Marc van Grootel bwaumg@urc.tue.nl
Sun, 04 Oct 1998 15:57:45 +0200

Greg Stein wrote:
> Complexity is generally the reciprocal of usefulness. Some of the
> complexity that is bulking it up (e.g. common.attrs) almost appears to
> be like peacock feathers. :-)  Keep it simple... people will use it.

Greg Stein wrote:
> I believe the whole %common.attrs thing is bogus. It appears its only
> purpose in the DTD is to make it more complicated. It doesn't define any
> common attributes, and I bet nobody can come up with one that is common
> across ALL elements in there (it HAS been applied to all elements, after
> all).

I agree on the common.attrs issue, and partly on the complexity issue.
common.attrs looks like a hook for future extension of the
DTD. However, I think that currently it is not needed, and because it
is attached to many elements could cause problems when it will
actually be used. 

Secondly, generally, parameter entities are used to make the DTD
clearer (more self documenting) not more complex. What kind of
complexity are we talking about here? The perceived complexity of a
DTD says little about the complexity of the average document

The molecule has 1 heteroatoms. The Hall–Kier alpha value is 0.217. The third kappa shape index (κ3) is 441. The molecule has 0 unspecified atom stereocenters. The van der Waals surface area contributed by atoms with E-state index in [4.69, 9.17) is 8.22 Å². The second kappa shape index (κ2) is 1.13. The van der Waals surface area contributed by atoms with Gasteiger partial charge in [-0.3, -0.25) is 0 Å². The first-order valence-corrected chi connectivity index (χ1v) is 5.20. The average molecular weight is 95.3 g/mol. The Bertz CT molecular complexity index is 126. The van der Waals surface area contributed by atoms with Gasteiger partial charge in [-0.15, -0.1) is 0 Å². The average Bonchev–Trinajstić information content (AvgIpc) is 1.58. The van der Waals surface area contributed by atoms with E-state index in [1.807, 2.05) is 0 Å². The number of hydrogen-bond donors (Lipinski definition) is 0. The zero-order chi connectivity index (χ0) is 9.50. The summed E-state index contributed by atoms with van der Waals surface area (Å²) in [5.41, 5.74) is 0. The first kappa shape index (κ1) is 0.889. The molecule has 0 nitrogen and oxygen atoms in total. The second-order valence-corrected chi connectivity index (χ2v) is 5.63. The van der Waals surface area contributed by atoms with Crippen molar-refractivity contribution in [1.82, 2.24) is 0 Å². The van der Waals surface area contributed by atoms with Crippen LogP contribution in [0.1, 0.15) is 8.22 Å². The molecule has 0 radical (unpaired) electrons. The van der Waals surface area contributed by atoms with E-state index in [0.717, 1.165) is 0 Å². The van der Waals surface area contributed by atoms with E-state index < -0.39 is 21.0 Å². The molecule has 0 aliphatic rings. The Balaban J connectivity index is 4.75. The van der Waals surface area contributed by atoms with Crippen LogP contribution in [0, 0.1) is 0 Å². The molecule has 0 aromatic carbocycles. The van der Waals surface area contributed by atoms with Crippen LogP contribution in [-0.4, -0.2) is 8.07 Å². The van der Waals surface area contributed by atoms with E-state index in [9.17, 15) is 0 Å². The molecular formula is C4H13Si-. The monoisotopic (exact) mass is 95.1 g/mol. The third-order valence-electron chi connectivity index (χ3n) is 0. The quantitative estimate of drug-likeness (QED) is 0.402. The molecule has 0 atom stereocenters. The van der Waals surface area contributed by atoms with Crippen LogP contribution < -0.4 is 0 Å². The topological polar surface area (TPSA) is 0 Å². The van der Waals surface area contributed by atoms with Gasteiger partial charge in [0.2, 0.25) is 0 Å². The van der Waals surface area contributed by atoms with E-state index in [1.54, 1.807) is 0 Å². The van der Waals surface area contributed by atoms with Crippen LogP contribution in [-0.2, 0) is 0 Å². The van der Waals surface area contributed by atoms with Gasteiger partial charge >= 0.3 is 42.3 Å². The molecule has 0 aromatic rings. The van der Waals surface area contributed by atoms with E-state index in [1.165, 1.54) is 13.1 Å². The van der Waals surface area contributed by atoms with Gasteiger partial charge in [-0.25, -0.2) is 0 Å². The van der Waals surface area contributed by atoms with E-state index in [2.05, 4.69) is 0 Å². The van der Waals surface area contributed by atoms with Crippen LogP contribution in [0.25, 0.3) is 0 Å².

Maybe all the special entity sets can be left out. But what harm is
there in explicitly declaring those few entities (<,>,&,',") for
interoperability?  Even the spec suggests it.

Sean Mc Grath wrote:
> Looking to the future a bit:-
> <PossibleHeresyAlert>
> I can see the entire entity architecture of XML being depracated
> in favour of transclusion etc. via XLink.
> I can see DTDs becoming a "compatability only" way of doing schemas.
> 9 out of 10 XBEL aware apps will use non-validating XML parsing!
> </PossibleHeresyAlert>

Greg Stein wrote:
> Actually, this begs the whole question: what the heck are metadata
> elements doing in there anyhow? Why not use arbitrary XML elements (with
> their potential for a namespace)? Your example above looks suspiciously
> like namespaces. Here is an example:
> <?xml:namespace ns="http://www.lyra.org/greg/stuff" prefix="gjs" ?>
> <xbel>
> ..
>       <info>
>         <gjs:hello foo="bar"/>
>         <gjs:another />
>       </info>
> </xbel>
> I'd say punt the whole metadata thing and rely on applications to define
> their own XML elements and place those into the <info> area.

To me these are important points. I hate to let SGML compatibility and
the possibility of validating against a DTD go. Especially given the
status of XML namespaces versus SGML. Maybe I'm just having troubles
adapting to XML. It may not be heresy but after a while people may
indeed say "why the hell bother with DTD's they're a nuisance". At
that point others will start getting a severe case of deja-vu as they
remember what happened to HTML and nostalgically haul out a dusty
manual with that XML 1.0 specification where it says: "XML shall be
compatible with SGML" and "The number of optional features in XML is
to be kept to the absolute minimum, ideally zero". But that's just my

Marc van Grootel